Alan Catlin started us off, as he likes to do, with "Empties." Then Kristen Day added to my "one poem" rule with "5 Things That Irritate Me at a Poetry Reading." The first student of the night, Philip Anthony Hartshorn II, continued the number theme with "The 7 Sonatas of the Night," (a love poem).
Then 3 more students, Joseph A. Mastrogiovanni with the social commentary of "Handicapped;" Christian Jacobs "Sea of Flowers" sounded like a portrait, as was Ashley Anderson's chilling "Monkey Lady."
W.D. Clarke was back, with advice to guys in rhyme, "The Pipe Smoker." And Bob Sharkey paid tribute to singer-activist Harry Chapin.
The featured poet was Matt Galletta whose work I have enjoyed at open mics in the area. He read a variety of short pieces, some found poems, & did about 2 1/2 of the things that irritated Kristen at poetry readings. His Zen take "On Workshops" actually offered some good, if satirical, advice, & his flash fiction "Detective Story" took advice from Raymond Chandler to the extreme. Coupling this with another poem about lover's robbing a bank, I wonder if he has a secret life of crime. HIs poems are simply & directly stated, often wistful & humorously ironic. His last poem, "Snakes on a Poet" based on the movie by a similar name, ended with the statement that the audience "politely applauded," & we did.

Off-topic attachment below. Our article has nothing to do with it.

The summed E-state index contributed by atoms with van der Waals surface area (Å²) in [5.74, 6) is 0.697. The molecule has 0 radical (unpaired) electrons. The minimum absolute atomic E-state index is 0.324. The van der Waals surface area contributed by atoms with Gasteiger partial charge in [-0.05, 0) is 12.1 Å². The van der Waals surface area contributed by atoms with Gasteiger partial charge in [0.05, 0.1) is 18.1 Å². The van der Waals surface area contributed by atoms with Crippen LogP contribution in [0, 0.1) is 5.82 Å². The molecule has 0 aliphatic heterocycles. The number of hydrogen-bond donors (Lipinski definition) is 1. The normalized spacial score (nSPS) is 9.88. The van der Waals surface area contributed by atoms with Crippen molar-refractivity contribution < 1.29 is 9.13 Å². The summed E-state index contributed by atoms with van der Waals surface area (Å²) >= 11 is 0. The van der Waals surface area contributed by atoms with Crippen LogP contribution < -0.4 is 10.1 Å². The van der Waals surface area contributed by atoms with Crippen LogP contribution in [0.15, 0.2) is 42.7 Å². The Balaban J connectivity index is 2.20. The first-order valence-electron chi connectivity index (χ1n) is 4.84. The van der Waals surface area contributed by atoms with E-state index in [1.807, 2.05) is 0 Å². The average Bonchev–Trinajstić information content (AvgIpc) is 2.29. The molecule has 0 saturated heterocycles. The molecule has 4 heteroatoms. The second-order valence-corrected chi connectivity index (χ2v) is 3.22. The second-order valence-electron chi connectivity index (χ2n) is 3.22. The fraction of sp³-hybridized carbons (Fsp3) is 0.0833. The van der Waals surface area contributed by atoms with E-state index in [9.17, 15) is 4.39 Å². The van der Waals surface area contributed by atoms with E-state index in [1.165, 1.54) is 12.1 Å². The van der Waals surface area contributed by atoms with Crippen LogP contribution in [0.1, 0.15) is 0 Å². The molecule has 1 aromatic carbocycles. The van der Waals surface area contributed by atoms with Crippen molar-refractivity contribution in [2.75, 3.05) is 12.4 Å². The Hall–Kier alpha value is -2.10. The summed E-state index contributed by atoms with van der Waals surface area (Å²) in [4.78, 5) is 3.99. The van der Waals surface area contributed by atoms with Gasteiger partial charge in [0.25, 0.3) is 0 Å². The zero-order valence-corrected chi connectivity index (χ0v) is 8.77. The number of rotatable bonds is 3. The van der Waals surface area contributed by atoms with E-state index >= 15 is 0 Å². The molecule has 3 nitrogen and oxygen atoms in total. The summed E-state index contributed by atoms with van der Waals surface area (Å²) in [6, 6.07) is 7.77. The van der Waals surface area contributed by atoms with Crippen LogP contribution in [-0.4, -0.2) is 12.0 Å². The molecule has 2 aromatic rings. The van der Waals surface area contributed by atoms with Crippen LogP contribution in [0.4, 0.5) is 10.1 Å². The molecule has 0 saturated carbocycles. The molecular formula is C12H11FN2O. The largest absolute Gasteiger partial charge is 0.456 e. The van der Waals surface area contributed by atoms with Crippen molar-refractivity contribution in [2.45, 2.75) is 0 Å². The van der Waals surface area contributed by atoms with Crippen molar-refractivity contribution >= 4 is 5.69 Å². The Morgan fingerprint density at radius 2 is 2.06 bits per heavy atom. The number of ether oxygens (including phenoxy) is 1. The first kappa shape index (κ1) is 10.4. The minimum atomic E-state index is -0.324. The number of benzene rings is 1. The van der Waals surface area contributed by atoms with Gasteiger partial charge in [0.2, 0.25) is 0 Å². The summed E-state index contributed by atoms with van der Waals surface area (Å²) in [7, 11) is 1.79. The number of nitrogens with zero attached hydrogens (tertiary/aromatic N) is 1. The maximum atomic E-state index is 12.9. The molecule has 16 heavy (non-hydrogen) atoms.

After the break, I read my new work, still being picked at, "Dancing on the Mandala." Back to the open mic, Alan Casline is only 2 letters off from our first reader tonight, & read a series of short stanzas on gardening. Ed Rinaldi hit us hard with "Molestation as Dark Bread." Joe Krausman was just as grim with a meditation on parents' fear sending children out into the world. Moses Kash III commented on "Election Night" world-wide.
Another student poet, Bob McHugh, read a tale of an argument in a diner with a girl-friend (these students seem to have learned the important lesson of late 20th century poetry of finding subject matter in anything). Anthony Bernini read a tight piece, "Buck Road" (in Worthington, MA). Brooke brought us back to "October".
And the last student reader of the night Catherine Semel-DeFeo read clever, intricate "Nonsense." Our last poet, Roberta Adams, had been at the reading at East Line Books on November 8 & came to check out the scene, read about "Morphing into Mom."
In an old poem I once wondered, "Where were the Professors?" Naton Leslie proved tonight he was not one of those about whom the poem was written. The students who read were inventive, witty, engaged with the world & a lot of fun. I hope some them brave the big city on their own & come to more of the open mics. It's our (poetic) future.
Every third Thursday at the Social Justice Center, 33 Central Ave., Albany, NY, 7:30PM.